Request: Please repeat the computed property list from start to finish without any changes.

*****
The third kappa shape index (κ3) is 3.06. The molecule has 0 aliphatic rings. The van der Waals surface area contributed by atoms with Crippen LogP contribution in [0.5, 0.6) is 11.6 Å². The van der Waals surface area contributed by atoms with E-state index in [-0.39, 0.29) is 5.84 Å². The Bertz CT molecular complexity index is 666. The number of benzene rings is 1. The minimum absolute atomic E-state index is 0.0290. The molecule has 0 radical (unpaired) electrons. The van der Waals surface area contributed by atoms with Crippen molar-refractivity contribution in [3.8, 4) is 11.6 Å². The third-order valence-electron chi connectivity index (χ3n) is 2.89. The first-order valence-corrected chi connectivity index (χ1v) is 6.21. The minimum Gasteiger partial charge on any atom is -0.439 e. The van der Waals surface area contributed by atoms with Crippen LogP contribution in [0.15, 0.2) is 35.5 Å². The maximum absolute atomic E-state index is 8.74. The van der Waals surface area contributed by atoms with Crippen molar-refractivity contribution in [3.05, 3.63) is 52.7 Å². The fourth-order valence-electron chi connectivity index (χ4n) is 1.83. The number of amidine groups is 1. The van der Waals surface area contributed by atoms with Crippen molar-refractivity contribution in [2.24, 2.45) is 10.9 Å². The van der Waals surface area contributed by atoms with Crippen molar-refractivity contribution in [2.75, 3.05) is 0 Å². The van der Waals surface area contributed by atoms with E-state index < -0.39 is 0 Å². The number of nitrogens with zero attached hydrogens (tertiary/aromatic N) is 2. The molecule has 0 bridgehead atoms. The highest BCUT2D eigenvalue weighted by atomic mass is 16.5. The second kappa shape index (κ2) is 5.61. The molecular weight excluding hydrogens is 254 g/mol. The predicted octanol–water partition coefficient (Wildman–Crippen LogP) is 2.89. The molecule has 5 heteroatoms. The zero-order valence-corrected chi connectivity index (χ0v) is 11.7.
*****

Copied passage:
The third kappa shape index (κ3) is 3.06. The molecule has 0 aliphatic rings. The van der Waals surface area contributed by atoms with Crippen LogP contribution in [0.5, 0.6) is 11.6 Å². The van der Waals surface area contributed by atoms with E-state index in [-0.39, 0.29) is 5.84 Å². The Bertz CT molecular complexity index is 666. The number of benzene rings is 1. The minimum absolute atomic E-state index is 0.0290. The molecule has 0 radical (unpaired) electrons. The van der Waals surface area contributed by atoms with Crippen molar-refractivity contribution in [3.8, 4) is 11.6 Å². The third-order valence-electron chi connectivity index (χ3n) is 2.89. The first-order valence-corrected chi connectivity index (χ1v) is 6.21. The minimum Gasteiger partial charge on any atom is -0.439 e. The van der Waals surface area contributed by atoms with Crippen LogP contribution in [0.15, 0.2) is 35.5 Å². The maximum absolute atomic E-state index is 8.74. The van der Waals surface area contributed by atoms with Crippen molar-refractivity contribution in [3.05, 3.63) is 52.7 Å². The fourth-order valence-electron chi connectivity index (χ4n) is 1.83. The number of amidine groups is 1. The van der Waals surface area contributed by atoms with Crippen molar-refractivity contribution in [2.24, 2.45) is 10.9 Å². The van der Waals surface area contributed by atoms with Crippen molar-refractivity contribution in [2.75, 3.05) is 0 Å². The van der Waals surface area contributed by atoms with E-state index < -0.39 is 0 Å². The number of nitrogens with zero attached hydrogens (tertiary/aromatic N) is 2. The molecule has 0 bridgehead atoms. The highest BCUT2D eigenvalue weighted by atomic mass is 16.5. The second kappa shape index (κ2) is 5.61. The molecular weight excluding hydrogens is 254 g/mol. The predicted octanol–water partition coefficient (Wildman–Crippen LogP) is 2.89. The molecule has 5 heteroatoms. The zero-order valence-corrected chi connectivity index (χ0v) is 11.7.